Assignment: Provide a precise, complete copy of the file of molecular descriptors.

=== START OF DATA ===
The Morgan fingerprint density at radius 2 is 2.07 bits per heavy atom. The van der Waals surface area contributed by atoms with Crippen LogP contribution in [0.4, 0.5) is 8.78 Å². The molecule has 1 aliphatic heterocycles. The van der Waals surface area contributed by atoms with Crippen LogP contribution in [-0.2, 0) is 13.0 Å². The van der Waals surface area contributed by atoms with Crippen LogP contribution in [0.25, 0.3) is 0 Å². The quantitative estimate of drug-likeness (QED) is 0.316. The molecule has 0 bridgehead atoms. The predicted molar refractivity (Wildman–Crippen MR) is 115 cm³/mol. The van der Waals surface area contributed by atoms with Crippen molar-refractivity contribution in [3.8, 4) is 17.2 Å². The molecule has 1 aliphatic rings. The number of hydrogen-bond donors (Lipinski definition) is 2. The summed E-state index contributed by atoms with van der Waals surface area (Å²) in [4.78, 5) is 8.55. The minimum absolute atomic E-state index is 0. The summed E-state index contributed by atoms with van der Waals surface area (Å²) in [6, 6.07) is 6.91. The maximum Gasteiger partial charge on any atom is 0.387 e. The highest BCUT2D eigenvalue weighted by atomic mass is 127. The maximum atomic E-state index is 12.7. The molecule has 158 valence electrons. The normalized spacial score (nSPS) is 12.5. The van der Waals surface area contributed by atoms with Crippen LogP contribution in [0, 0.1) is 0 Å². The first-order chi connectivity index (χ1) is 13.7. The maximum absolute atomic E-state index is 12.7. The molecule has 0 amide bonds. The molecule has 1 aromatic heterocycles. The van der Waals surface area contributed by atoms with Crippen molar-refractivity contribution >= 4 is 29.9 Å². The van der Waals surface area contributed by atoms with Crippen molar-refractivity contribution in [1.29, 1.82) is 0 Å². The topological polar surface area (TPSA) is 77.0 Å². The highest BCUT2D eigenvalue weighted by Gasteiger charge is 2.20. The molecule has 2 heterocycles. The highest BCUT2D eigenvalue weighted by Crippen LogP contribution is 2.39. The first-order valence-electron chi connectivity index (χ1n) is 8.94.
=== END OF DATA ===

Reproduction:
The Morgan fingerprint density at radius 2 is 2.07 bits per heavy atom. The van der Waals surface area contributed by atoms with Crippen LogP contribution in [0.4, 0.5) is 8.78 Å². The molecule has 1 aliphatic heterocycles. The van der Waals surface area contributed by atoms with Crippen LogP contribution in [-0.2, 0) is 13.0 Å². The van der Waals surface area contributed by atoms with Crippen LogP contribution in [0.25, 0.3) is 0 Å². The quantitative estimate of drug-likeness (QED) is 0.316. The molecule has 0 bridgehead atoms. The predicted molar refractivity (Wildman–Crippen MR) is 115 cm³/mol. The van der Waals surface area contributed by atoms with Crippen molar-refractivity contribution in [3.8, 4) is 17.2 Å². The molecule has 1 aliphatic rings. The number of hydrogen-bond donors (Lipinski definition) is 2. The summed E-state index contributed by atoms with van der Waals surface area (Å²) in [4.78, 5) is 8.55. The minimum absolute atomic E-state index is 0. The summed E-state index contributed by atoms with van der Waals surface area (Å²) in [6, 6.07) is 6.91. The maximum Gasteiger partial charge on any atom is 0.387 e. The highest BCUT2D eigenvalue weighted by atomic mass is 127. The maximum atomic E-state index is 12.7. The molecule has 158 valence electrons. The normalized spacial score (nSPS) is 12.5. The van der Waals surface area contributed by atoms with Crippen LogP contribution in [0, 0.1) is 0 Å². The first-order chi connectivity index (χ1) is 13.7. The maximum absolute atomic E-state index is 12.7. The molecule has 0 amide bonds. The molecule has 1 aromatic heterocycles. The van der Waals surface area contributed by atoms with Crippen molar-refractivity contribution >= 4 is 29.9 Å². The van der Waals surface area contributed by atoms with Crippen molar-refractivity contribution in [1.29, 1.82) is 0 Å². The topological polar surface area (TPSA) is 77.0 Å². The highest BCUT2D eigenvalue weighted by Gasteiger charge is 2.20. The molecule has 2 heterocycles. The highest BCUT2D eigenvalue weighted by Crippen LogP contribution is 2.39. The first-order valence-electron chi connectivity index (χ1n) is 8.94.